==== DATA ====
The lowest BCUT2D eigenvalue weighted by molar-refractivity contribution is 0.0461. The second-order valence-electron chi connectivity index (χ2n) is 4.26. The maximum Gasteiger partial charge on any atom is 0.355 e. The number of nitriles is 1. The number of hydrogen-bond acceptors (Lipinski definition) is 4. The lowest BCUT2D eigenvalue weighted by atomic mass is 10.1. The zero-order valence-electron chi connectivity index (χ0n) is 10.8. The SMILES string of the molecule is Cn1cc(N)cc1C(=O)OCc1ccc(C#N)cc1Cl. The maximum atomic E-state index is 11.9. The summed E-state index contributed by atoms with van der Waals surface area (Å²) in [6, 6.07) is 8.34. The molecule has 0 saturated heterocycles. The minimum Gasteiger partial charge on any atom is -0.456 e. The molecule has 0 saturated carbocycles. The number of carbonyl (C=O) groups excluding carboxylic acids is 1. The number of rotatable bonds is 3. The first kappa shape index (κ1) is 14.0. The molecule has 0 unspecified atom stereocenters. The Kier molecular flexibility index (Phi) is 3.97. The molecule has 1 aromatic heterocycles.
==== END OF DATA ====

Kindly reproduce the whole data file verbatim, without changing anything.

The lowest BCUT2D eigenvalue weighted by molar-refractivity contribution is 0.0461. The second-order valence-electron chi connectivity index (χ2n) is 4.26. The maximum Gasteiger partial charge on any atom is 0.355 e. The number of nitriles is 1. The number of hydrogen-bond acceptors (Lipinski definition) is 4. The lowest BCUT2D eigenvalue weighted by atomic mass is 10.1. The zero-order valence-electron chi connectivity index (χ0n) is 10.8. The SMILES string of the molecule is Cn1cc(N)cc1C(=O)OCc1ccc(C#N)cc1Cl. The maximum atomic E-state index is 11.9. The summed E-state index contributed by atoms with van der Waals surface area (Å²) in [6, 6.07) is 8.34. The molecule has 0 saturated heterocycles. The minimum Gasteiger partial charge on any atom is -0.456 e. The molecule has 0 saturated carbocycles. The number of carbonyl (C=O) groups excluding carboxylic acids is 1. The number of rotatable bonds is 3. The first kappa shape index (κ1) is 14.0. The molecule has 0 unspecified atom stereocenters. The Kier molecular flexibility index (Phi) is 3.97. The molecule has 1 aromatic heterocycles.